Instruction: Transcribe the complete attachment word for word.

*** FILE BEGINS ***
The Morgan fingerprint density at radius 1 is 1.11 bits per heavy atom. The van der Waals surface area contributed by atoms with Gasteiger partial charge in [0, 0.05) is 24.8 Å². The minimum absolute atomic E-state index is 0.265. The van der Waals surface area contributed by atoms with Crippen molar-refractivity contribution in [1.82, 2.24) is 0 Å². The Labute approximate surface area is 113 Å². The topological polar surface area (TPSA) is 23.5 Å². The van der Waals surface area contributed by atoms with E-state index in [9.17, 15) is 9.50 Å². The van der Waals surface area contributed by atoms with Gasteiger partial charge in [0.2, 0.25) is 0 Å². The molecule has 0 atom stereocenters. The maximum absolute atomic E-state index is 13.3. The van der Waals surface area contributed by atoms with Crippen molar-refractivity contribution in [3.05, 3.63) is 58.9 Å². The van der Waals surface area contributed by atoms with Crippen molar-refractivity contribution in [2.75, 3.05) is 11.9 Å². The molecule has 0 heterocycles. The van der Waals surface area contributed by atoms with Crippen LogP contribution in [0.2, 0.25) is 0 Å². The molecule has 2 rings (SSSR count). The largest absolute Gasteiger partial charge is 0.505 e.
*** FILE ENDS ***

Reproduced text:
The Morgan fingerprint density at radius 1 is 1.11 bits per heavy atom. The van der Waals surface area contributed by atoms with Gasteiger partial charge in [0, 0.05) is 24.8 Å². The minimum absolute atomic E-state index is 0.265. The van der Waals surface area contributed by atoms with Crippen molar-refractivity contribution in [1.82, 2.24) is 0 Å². The Labute approximate surface area is 113 Å². The topological polar surface area (TPSA) is 23.5 Å². The van der Waals surface area contributed by atoms with E-state index in [9.17, 15) is 9.50 Å². The van der Waals surface area contributed by atoms with Gasteiger partial charge in [0.2, 0.25) is 0 Å². The molecule has 0 atom stereocenters. The maximum absolute atomic E-state index is 13.3. The van der Waals surface area contributed by atoms with Crippen molar-refractivity contribution in [3.05, 3.63) is 58.9 Å². The van der Waals surface area contributed by atoms with Crippen molar-refractivity contribution in [2.75, 3.05) is 11.9 Å². The molecule has 0 heterocycles. The van der Waals surface area contributed by atoms with Crippen LogP contribution in [0.2, 0.25) is 0 Å². The molecule has 2 rings (SSSR count). The largest absolute Gasteiger partial charge is 0.505 e.